Supporters of Amanda Knox react to Monday's verdict in Seattle's Fairmot Olympic Hotel (image courtesy of Mike Siegel/The Seattle Times)
The Amanda Knox verdict has captured international attention, and here in Knox’s hometown of Seattle, the buzz is almost palpable, as the community anxiously awaits her return. Whether you believe she is innocent, guilty, or somewhere in between, one thing is clear: a large part of the trial has centered around her image – and that image has dramatically shifted over the last four years. With early headlines calling her “Foxy Knoxy,” a vixen and a she-devil, from the get-go, the media had typecast her as a character so manipulative and corrupt that you couldn’t help think, of course she was capable of doing what she did, even though the prosecution never did pinpoint any sort of motive. And because Italy’s judicial system doesn’t sequester their jurors like they do in the U.S., the jury was undoubtedly influenced by the image projected by the media.
So what did her family do? Hired a PR agency to handle the barrage of media inquiries and construct the right messaging needed to combat the negative headlines. Separately, a PR campaign unaffiliated with the family called “Friends of Amanda Knox” worked to redirect the focus on the facts, and to rally support from the public. NPR ran an interesting story today on Morning Edition, about how the PR efforts on behalf of Knox are largely credited for the results of yesterday’s acquittal. The Seattle Times ran a similar piece.
I will admit, I personally still have my doubts on this case. There are a lot of holes, and unfortunately for Meredith Kercher’s family, we may never know what really happened that night. But regardless of your views, you can’t deny that the public opinion of Ms. Knox has drastically improved. Just look at the comments section of any news story on the case, and you’ll see the sentiment is heavily in favor of the acquittal. As for myself, should I happen to run into Ms. Knox in my West Seattle neighborhood from which she hails, I’ll simply smile and say, “Welcome home.”
What do you think? Do you think the outcome would have been different, if not for the PR efforts on behalf of Amanda Knox?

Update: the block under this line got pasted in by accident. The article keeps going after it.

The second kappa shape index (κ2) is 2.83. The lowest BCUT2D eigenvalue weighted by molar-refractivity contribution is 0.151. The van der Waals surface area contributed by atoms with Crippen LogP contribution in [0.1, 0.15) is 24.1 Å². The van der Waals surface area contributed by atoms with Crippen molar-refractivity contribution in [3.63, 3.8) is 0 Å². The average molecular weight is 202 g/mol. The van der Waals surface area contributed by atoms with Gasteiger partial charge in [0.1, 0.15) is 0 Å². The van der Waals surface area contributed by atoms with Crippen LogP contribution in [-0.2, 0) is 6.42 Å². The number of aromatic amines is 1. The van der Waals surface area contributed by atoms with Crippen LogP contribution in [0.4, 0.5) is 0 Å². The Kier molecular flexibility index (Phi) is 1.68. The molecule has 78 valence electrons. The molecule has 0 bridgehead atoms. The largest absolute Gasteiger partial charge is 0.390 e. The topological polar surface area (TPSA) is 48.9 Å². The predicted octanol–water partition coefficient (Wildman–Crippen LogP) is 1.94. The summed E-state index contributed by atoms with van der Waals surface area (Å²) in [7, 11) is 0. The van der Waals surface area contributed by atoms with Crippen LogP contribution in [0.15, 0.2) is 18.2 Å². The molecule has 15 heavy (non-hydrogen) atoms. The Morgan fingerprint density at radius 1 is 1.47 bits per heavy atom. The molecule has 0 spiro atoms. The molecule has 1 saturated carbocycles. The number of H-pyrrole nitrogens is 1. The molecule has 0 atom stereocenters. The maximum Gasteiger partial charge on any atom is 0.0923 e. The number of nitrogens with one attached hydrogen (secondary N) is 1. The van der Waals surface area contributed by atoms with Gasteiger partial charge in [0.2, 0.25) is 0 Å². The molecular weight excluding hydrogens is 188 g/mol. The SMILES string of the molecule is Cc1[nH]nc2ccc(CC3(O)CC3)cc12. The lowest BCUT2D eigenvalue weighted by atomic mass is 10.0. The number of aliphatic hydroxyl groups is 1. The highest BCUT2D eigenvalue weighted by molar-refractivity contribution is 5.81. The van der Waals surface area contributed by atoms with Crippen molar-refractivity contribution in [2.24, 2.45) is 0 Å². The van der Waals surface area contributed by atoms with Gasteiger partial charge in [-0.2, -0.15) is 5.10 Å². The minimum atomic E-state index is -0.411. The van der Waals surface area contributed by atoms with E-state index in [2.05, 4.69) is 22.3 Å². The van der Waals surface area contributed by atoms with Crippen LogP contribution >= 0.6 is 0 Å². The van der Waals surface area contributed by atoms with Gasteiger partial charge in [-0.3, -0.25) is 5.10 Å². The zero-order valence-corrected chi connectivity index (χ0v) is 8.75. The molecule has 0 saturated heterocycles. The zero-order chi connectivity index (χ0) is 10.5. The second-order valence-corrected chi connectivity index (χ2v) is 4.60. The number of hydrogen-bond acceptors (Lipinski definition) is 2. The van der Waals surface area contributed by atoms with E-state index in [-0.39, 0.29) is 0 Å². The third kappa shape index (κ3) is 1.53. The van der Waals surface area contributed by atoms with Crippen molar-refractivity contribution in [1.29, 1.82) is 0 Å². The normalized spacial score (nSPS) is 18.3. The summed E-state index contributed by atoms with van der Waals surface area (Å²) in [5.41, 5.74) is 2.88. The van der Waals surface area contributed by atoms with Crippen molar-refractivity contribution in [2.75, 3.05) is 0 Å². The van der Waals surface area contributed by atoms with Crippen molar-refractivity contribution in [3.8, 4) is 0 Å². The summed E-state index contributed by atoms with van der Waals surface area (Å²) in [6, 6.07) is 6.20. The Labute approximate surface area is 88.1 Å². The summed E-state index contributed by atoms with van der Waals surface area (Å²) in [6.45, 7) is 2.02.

Amanda Hoffman can be reached at email@example.com. Follow her on Twitter @hoffmandy.
You’ve probably noticed that the Sterling Communications website and blog have a new look and feel. What you might not know is that our physical Seattle office does as well. After six years in our downtown location, the Seattle team has officially settled into our new digs in Seattle’s Belltown neighborhood. (As you may recall, Sterling also recently opened up a new San Francisco office – lots of exciting changes happening with the company!)
The new office space is definitely an improvement over the old space, with room for our team to grow and lots of great tech companies in the area. It’s been about a month, and we’re still settling in and making some cosmetic adjustments, but the space is coming along nicely. Check out some photos below – more on our Facebook page.
Old office packed and ready to go!
Inside Sterling Communications' new Seattle office
- VP Kevin Pedraja’s office – check out that view!
Social media is all about sharing. It offers many channels for those who like to talk about themselves and others, Ã la Mrs. Kravitz, the archetypal nosy neighbor on “Bewitched.” The person writing can’t see if his or her interlocutor is rolling their eyes or nodding off; meanwhile, the audience can simply ignore the steady stream of posts. Or can they?
Last week the Seattle Police Department (SPD) experimented with its official Twitter feed. (Read one of the many stories, here written by the Seattle Times.) As part of a campaign to make its work more transparent to the community, the SPD tweeted nearly all of its emergency calls during a 12-hour period. Even with the elimination of dispatches pertaining to “sensitive” topics such as domestic violence and child abuse, the message count still reached over 475 by day’s end. While many Twitter followers appreciated this view into a typical day on the force, many others expressed their irritation as the flood of SPD posts clogged the view of their Twitter streams — an average of 40 per hour. That made me think — how much is too much? How many tweets or Facebook posts can you make before your audience cries “Enough already!”? (more…)